If you're in trouble in water
If you get into trouble in the in the water, Float to Live. Lean back and use your arms and legs to help you float, then get control of your breathing before calling for help or swimming to safety. If you see someone else in trouble in the water, Call 999.
Float to Live
- Fight your instinct to thrash around.
- Lean back, extend your arms and legs.
- If you need to, gently move them around to help you float.
- Float until you can control your breathing.
- Only then, call for help, swim to safety or continue floating until help arrives.
Always keep alert around water!
If someone else is in danger
Ask for the Fire Service for rivers, lakes and reservoirs.
Ask for the coastguard for coastal areas, seaside and the River Thames.
- Don't be tempted to go in. The water might be cold, which will limit your ability to swim and may cause cold water shock.
- Shout and encourage them to float on their back. Let them know that help is on the way.
- Find a rescue aid. Look for a life ring, throw line or reach pole. If there is no public rescue aid equipment, throw anything that will float.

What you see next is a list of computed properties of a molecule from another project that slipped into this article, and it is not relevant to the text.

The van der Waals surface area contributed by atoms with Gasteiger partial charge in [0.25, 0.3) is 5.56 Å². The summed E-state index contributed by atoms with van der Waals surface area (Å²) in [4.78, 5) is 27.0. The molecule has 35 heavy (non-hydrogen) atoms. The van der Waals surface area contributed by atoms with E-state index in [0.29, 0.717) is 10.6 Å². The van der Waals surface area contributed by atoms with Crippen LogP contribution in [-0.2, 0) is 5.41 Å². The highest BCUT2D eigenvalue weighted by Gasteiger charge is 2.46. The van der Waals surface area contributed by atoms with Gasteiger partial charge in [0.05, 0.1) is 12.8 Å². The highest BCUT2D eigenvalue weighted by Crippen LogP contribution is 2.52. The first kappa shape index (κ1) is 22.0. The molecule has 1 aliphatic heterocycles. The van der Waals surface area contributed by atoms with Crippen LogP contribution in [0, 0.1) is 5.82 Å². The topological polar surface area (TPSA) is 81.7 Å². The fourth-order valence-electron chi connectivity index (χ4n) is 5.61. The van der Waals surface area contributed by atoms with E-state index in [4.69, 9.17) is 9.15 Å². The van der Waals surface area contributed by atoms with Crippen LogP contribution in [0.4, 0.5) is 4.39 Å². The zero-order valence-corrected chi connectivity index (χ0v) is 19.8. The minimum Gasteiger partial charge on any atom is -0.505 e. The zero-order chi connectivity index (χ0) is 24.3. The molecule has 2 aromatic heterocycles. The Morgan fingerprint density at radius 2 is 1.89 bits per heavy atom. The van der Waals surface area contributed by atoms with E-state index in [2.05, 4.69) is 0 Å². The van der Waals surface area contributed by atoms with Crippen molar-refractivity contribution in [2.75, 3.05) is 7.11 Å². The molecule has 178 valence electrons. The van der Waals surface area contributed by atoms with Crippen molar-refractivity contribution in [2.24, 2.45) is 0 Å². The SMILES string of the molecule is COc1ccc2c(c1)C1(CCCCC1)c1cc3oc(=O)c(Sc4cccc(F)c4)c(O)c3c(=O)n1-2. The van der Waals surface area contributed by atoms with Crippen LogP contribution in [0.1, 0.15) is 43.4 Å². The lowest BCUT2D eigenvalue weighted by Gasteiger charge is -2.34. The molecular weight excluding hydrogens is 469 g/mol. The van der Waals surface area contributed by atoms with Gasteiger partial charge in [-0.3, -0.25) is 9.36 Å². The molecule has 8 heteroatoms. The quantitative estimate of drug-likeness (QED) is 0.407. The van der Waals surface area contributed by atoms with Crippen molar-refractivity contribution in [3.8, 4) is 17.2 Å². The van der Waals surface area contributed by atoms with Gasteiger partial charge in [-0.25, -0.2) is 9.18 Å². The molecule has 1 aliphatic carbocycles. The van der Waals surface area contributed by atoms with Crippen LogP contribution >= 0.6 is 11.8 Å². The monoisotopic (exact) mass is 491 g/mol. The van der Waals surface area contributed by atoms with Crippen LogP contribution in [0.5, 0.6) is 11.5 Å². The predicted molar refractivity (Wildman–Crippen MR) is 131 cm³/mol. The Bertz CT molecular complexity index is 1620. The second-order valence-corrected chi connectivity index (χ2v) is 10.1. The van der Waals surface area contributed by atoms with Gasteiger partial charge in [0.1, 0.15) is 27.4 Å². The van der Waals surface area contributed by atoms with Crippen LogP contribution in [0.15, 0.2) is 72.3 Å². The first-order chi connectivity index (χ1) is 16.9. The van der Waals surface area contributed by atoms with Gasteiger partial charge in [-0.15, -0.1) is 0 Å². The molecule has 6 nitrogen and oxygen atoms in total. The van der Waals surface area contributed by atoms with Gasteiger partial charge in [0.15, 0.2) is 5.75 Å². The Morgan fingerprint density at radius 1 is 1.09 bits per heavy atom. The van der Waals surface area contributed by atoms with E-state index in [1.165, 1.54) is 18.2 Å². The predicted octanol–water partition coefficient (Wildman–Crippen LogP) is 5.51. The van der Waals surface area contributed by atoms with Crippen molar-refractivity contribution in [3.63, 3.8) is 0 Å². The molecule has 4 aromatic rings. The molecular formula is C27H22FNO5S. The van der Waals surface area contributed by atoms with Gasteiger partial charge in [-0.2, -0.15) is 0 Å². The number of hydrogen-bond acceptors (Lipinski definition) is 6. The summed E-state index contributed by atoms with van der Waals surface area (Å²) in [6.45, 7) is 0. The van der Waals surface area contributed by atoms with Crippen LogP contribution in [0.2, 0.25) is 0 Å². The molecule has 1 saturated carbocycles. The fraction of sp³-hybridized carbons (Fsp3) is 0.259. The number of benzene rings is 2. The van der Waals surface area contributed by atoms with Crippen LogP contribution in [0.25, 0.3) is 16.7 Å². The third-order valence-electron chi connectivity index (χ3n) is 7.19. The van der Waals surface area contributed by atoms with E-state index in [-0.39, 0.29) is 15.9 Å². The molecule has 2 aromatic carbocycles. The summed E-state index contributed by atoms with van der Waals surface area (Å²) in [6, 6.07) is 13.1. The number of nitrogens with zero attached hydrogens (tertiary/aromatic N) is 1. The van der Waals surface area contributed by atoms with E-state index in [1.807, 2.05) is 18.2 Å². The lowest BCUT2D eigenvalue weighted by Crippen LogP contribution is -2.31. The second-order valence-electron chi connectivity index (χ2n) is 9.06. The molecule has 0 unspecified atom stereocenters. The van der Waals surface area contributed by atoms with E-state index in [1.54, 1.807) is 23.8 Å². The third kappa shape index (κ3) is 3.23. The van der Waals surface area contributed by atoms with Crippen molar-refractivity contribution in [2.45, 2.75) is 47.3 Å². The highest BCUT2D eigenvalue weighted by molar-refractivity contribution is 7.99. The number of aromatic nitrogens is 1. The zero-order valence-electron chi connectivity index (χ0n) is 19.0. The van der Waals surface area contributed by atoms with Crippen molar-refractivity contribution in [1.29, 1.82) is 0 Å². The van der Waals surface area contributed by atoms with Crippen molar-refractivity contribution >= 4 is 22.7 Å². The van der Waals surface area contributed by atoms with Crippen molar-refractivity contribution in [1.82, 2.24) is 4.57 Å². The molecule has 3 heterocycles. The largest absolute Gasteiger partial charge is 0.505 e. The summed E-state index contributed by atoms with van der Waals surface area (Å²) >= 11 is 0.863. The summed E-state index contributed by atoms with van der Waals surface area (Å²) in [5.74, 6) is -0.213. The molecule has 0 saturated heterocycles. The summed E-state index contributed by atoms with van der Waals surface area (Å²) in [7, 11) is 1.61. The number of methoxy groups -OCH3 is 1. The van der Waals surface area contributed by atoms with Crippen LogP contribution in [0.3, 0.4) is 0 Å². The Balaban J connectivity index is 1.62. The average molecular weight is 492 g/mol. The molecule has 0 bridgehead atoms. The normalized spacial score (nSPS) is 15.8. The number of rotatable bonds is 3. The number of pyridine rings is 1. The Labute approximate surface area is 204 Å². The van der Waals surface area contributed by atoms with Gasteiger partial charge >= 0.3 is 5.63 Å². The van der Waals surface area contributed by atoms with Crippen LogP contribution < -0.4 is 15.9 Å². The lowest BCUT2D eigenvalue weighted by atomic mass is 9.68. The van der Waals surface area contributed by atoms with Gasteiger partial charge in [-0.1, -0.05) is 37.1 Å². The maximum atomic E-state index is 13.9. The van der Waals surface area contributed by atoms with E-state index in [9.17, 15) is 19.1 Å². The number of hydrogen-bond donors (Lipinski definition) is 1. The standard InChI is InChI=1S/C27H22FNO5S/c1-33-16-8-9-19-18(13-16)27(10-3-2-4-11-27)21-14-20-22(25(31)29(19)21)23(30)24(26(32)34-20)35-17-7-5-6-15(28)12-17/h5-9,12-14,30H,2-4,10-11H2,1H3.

- Safe rescue. Before pulling someone out of the water, get down on one knee or lie down so you don't fall in.
- Keep sight of the casualty to help the emergency services locate them quicker.
Understand the dangers
Cold water shock - your body’s instinctive reaction to cold water causing your heart to beat faster and you to "gasp" for breathe which can cause you to breathe in water and not air. This causes you to panic, making it difficult to stay above the water and to prevent taking further deep breaths when underwater.
Dangers under the water include rubbish or weeds that ensnare your feet and make it hard for you to swim, causing you to drown.
Hidden currents can easily knock a grown adult off their feet or drag them under the water’s surface.
Steep or slippery banks make it difficult to leave the water, especially if you’re tired.
Alcohol and drugs will affect your perception of your own abilities and greatly impair them and your motor skills making it difficult to swim.
Polluted water which if swallowed would have adverse affects upon your health later on.
Over confidence - don’t assume that because you can swim in a swimming pool you can cope with the challenges of open water. There are no lifeguards to help if you get into trouble!!!
In Bedfordshire in recent years there have been a number of deaths in rivers and open water. It may seem tempting to go for a swim in rivers, lakes and ponds, especially in the summer months, but there are hidden dangers which can catch even the strongest of swimmers off guard. Not all deaths have occurred in the summer however. It can be just as dangers to walk alongside a river during the winter, especially if you’ve had a drink.